5 August 2019
In an era of increasing vocational uncertainty, navigating career pathways is daunting, and this is amplified for students from disadvantaged backgrounds.
We’re proud to share with you some ground-breaking research performed by our very own USC Associate Professor, Maria Raciti, who examined the relationships between perceived risk and university participation for low socioeconomic status (SES) students.
The Fellowship report: ‘Career construction, future work and the role perceived risks of going to university for young people from low SES backgrounds’ drills down into the perceived risks in light of the contemporary career context where traditional ways of planning careers no longer work.
Regardless of whether your child falls into the low socioeconomic status, the report provides insightful information that can be applied to high school students of all backgrounds.
Perception of perceived risks
The study found that rather than having a lack of aspiration or ability, some people from low socioeconomic backgrounds were choosing to not attend university based on their perception of potential risks of attending university.
“These include financial risks; social and psychological risks and risks impacting career advancement, for example forgoing other opportunities and committing extended periods of time to a degree with no guarantee of employment,” Dr Raciti said.
The study found low SES high school students responded in three different ways to the question of whether to attend university.
“Some students are risk averse, some are risk neutral and others are risk seekers,” she said.
“When faced with uncertainty, students may either shortcut the decision-making process, postpone or avoid making a decision, or make trade-offs to arrive at a ‘good enough’ solution.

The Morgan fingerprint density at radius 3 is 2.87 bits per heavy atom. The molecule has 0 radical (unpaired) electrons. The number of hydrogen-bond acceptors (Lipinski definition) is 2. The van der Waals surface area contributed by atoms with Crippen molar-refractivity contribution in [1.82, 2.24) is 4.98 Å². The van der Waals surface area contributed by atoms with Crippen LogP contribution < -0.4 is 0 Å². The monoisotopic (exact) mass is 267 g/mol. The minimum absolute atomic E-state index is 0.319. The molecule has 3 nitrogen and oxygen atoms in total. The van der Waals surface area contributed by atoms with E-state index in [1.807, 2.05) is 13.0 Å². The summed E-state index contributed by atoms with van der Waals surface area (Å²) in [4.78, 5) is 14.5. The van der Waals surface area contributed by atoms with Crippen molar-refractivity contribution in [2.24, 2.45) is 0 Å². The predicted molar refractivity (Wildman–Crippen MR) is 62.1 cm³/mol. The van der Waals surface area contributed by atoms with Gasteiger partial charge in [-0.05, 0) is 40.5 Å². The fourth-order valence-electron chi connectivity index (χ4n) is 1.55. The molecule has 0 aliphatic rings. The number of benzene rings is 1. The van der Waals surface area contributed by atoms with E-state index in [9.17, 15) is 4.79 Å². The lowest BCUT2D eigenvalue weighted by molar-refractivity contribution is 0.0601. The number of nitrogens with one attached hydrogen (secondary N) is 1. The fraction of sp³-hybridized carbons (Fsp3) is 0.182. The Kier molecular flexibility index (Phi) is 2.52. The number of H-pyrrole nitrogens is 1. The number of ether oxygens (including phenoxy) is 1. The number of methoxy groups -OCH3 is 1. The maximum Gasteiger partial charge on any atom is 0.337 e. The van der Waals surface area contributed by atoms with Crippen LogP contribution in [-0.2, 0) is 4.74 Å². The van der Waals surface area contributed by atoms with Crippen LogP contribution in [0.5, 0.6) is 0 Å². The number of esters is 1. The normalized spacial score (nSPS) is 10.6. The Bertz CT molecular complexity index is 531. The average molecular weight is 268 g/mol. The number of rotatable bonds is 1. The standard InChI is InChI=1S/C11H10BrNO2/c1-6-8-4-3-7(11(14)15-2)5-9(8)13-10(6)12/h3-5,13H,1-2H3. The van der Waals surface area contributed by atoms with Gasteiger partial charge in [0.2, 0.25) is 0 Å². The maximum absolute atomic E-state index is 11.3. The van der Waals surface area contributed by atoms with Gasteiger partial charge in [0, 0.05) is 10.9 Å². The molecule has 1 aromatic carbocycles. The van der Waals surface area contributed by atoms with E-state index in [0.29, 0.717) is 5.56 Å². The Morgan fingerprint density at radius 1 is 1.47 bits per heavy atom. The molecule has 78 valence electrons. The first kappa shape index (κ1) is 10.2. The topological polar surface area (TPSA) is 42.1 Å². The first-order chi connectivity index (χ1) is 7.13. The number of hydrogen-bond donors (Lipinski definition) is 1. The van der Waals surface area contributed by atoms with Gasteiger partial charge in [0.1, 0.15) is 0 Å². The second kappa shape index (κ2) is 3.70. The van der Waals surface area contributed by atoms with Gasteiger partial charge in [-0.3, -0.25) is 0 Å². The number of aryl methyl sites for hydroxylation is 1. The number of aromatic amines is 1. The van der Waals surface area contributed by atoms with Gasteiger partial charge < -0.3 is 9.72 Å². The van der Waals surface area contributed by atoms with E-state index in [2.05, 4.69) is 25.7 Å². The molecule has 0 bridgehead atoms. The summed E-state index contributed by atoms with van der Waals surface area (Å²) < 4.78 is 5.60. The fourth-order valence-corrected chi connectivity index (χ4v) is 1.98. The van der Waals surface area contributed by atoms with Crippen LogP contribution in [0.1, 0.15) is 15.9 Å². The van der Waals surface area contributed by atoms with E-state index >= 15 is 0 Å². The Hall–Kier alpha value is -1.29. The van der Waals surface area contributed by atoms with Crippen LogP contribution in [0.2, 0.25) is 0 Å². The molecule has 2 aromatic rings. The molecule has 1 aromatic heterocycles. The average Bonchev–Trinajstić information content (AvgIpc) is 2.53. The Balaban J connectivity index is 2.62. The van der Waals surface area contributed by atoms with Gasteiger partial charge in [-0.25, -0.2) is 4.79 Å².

“We found that risk tolerance was a characteristic that influenced students’ responses to decision dilemmas.”
Responsive online resources the key to reassurance
She said understanding how students perceived these risks could help schools and parents to assist low-SES students make informed decisions about attending university.
“Responsive online resources could promote self-awareness and help identify and address the concerns of students and their parents,” Dr Raciti said.
USC’s current recruitment campaign has been informed by Dr Raciti’s research and that of other academics who have highlighted the stresses faced by senior high school students when pondering their future.
The University is encouraging young people thinking about tertiary study to speak with current university students and others who have gone through that decision-making process recently.
USC’s recent Open Days provided a great opportunity for Year 11s and 12s to do this, and the Talk With USC live chat service allows prospective students to chat online with current students.